After Sleight of Hand, I needed a break from the band atmosphere. I had some personal songs I wanted to write but didn’t want to necessarily share. I wanted these songs for myself. So in the summer of 2009 I began writing and recording songs with the intention of recording them all by myself and putting them out under my own name, not Goodbyewave.

It proved to be cathartic.

The songs ran the gamut of sounds, genres and emotions. Finding out my grandmother was dying of terminal cancer played a big role in what I was writing about at the time. Songs like ‘Alls Well That Ends Well’, ‘Alternate Ending’ and ‘If Not For Time’ were a direct result of me thinking about mortality and what it ‘all means’, I suppose. It was therapeutic to write this record, but it’s one I don’t revisit very often. ‘Jainie, Her Brother and Me’, ‘Time To Burn’ and ‘It’s Alright’ are songs I still quite enjoy.  You might, too.

The last Goodbyewave album to be released, this was me getting back to enjoying writing and recording with Jack. Still demo’d in large

part by me and then learned later by Jack, there were  a couple ‘let’s just hit record and see what happens’ moments. Most notably ‘Sunday’s Best’ and ‘Popfly’ were tracks that really retain the live feel on tape(or cd). They are noisy, fun and as rock ‘n roll as we got.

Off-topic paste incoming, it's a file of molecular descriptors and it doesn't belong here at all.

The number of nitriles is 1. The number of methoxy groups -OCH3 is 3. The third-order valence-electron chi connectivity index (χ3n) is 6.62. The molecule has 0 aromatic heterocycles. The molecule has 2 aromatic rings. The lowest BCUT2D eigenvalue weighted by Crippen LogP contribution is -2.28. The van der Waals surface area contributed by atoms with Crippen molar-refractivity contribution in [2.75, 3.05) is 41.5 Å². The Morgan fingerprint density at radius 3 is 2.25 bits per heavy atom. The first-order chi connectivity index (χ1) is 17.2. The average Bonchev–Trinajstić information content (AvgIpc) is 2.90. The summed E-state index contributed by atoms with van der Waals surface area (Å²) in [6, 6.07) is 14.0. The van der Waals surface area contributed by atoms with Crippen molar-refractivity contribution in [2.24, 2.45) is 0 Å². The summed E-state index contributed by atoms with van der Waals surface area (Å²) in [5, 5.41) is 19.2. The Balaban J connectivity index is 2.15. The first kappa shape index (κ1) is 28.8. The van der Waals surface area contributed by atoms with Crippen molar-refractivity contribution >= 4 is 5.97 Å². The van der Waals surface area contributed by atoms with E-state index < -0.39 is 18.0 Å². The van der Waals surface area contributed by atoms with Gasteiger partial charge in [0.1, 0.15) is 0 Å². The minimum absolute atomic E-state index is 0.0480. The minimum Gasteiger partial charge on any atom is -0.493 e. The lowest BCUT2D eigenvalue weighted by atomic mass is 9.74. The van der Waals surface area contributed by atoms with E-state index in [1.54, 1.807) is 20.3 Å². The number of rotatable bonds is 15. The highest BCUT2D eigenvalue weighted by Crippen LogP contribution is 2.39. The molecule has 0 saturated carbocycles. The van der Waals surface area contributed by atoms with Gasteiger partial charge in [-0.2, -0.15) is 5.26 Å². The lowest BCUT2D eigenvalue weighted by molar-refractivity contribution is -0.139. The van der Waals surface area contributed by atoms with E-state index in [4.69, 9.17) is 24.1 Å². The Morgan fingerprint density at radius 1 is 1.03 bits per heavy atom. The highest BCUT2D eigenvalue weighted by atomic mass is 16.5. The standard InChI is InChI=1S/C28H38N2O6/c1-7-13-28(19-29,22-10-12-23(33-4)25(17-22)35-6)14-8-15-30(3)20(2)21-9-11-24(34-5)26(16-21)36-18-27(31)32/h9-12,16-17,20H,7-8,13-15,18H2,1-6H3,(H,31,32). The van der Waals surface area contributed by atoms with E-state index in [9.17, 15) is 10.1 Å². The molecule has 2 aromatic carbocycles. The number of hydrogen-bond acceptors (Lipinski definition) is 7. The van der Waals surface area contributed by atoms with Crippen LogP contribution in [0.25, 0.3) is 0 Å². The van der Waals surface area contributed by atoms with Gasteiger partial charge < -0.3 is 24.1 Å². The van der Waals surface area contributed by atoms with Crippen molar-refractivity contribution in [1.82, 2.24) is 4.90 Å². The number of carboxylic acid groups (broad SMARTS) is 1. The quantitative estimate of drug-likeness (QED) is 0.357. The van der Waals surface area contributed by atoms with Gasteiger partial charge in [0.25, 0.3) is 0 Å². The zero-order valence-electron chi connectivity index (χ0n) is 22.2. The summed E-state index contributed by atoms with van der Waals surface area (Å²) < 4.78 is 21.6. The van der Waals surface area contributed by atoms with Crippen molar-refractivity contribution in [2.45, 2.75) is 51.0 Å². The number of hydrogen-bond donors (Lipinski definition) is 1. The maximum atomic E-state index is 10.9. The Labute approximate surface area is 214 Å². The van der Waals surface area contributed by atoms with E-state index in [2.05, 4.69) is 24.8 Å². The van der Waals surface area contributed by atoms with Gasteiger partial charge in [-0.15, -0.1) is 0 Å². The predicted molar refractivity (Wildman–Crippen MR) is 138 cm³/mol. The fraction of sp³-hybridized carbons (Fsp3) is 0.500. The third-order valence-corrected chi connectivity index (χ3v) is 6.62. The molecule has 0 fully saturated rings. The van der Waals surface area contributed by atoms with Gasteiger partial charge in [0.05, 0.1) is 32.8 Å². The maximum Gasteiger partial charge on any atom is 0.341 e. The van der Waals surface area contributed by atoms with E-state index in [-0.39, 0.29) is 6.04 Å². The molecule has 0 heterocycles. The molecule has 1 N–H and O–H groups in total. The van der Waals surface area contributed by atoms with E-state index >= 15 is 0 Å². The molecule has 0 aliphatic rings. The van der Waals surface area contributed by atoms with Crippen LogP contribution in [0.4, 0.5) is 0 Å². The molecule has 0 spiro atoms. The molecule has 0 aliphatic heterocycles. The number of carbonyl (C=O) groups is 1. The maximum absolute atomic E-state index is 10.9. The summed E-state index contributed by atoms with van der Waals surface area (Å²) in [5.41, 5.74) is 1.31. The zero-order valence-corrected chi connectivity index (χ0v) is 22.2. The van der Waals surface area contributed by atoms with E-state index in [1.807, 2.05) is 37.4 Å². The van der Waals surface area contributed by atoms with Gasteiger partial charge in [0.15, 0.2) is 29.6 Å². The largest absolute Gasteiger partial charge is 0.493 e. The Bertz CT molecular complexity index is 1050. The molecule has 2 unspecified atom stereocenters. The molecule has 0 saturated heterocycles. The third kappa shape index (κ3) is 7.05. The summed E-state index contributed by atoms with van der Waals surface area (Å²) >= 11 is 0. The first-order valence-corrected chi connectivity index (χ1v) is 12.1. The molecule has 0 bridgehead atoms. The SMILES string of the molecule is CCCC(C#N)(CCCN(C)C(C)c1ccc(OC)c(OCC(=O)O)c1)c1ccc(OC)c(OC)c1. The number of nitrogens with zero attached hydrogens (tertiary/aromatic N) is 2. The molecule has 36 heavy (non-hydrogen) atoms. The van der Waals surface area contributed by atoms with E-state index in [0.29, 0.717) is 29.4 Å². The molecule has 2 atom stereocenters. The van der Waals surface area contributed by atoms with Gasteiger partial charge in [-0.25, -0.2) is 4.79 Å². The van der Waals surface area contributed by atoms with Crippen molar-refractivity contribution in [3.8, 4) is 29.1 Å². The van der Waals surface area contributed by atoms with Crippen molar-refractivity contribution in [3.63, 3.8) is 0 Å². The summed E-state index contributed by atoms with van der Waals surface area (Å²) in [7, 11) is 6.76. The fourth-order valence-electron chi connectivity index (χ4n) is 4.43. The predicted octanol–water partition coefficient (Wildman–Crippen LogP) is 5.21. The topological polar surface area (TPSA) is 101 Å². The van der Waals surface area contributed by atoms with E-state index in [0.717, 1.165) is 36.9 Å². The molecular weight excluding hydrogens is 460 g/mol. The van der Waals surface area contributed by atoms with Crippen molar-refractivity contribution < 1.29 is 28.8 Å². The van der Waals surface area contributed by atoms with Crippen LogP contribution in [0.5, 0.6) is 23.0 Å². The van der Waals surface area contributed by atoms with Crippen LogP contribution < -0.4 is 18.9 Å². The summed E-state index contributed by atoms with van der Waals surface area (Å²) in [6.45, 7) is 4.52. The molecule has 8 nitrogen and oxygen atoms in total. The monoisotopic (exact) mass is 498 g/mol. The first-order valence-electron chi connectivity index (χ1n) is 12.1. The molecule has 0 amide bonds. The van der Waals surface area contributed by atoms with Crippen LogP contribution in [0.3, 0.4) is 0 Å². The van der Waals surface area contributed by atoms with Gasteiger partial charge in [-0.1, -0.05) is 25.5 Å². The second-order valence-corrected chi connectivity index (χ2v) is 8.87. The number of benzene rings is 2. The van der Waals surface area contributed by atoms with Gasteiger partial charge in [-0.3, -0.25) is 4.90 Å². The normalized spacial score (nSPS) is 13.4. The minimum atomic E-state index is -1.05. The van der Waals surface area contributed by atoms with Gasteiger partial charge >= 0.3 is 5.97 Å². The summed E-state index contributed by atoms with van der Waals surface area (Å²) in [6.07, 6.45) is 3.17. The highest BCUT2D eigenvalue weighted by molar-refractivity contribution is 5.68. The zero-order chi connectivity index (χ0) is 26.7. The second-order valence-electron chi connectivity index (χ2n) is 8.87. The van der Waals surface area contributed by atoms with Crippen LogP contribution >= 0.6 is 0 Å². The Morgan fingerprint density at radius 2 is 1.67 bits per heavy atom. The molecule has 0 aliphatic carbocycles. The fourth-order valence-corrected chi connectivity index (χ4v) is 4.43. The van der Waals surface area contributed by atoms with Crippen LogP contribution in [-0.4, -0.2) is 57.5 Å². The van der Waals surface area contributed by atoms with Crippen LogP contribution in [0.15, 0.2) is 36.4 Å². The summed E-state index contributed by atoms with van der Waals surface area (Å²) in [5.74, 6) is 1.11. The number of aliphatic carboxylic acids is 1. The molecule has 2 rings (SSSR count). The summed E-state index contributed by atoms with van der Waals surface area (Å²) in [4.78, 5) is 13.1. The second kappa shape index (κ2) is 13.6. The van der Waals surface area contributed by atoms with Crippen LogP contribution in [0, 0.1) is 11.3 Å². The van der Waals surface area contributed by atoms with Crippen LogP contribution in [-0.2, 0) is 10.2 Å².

But with this record came the realization that time was not on our side. With kids getting older and responsibilities changing(as well as musical tastes), I’d realized that it was time for me to move on musically. I just didn’t see the point of me continuing to demo songs so someone else could ‘learn’ the parts. I’d been playing drums for so long that I’d gotten to a point where I could pretty much play what I was hearing. And with the time that Jack and I didn’t have to get together, calling it quits seemed like the right thing. Going out on one of our best efforts to date was the way to say ‘goodbye’.  Not that the final nail has been driven into the coffin. But if something does happen again between Jack, I and Goodbyewave, it will be somewhere way off into the future. Discussions regarding an anthology or ‘best of’ compilation have been discussed, complete with unreleased tracks. We’ll see.

In the winter of 2011, I’d decided I wanted to get back to basics. Write a song or two a day.  Start to finish, including lyrics and vocals. Art on the fly. So I thought in order to do it properly I wanted to record to tape. 4-track cassette, as a matter of fact. So I bought an older Tascam 414 Portastudio, some blank cassettes and began what would become Possible Pinch Points, the debut album by my one man garage rock band sunnydaymassacre, or SDM.

I began writing in February of 2011 and finished by July/August of 2011. This was like being 19 and buying my first 4-track all over again. The joy of coming home from work and going downstairs and recording an entire song in 2 hours was amazing. Getting great sounds with a mic running into my guitar pedals for vocal effects. It was lo fi, garage-y, psychedelic pop and rock. I see this project as a continual thing over the next several years.

In July of 2012 I released the second SDM record called Yesterday Dreamers. It’s not all that different from the last record, but I think the songs are a bit tighter and I’ve gotten better at getting a decent sound out of an archaic machine like the Tascam 414. There’s definitely a more psychedelic tinge to the songs. ‘Sunday Lies’, ‘Battle Fix’ and ‘Backwards, Going Forward’ are real highlights.  For me, anyways.

I’m still writing. I’m still playing. There’s more to come.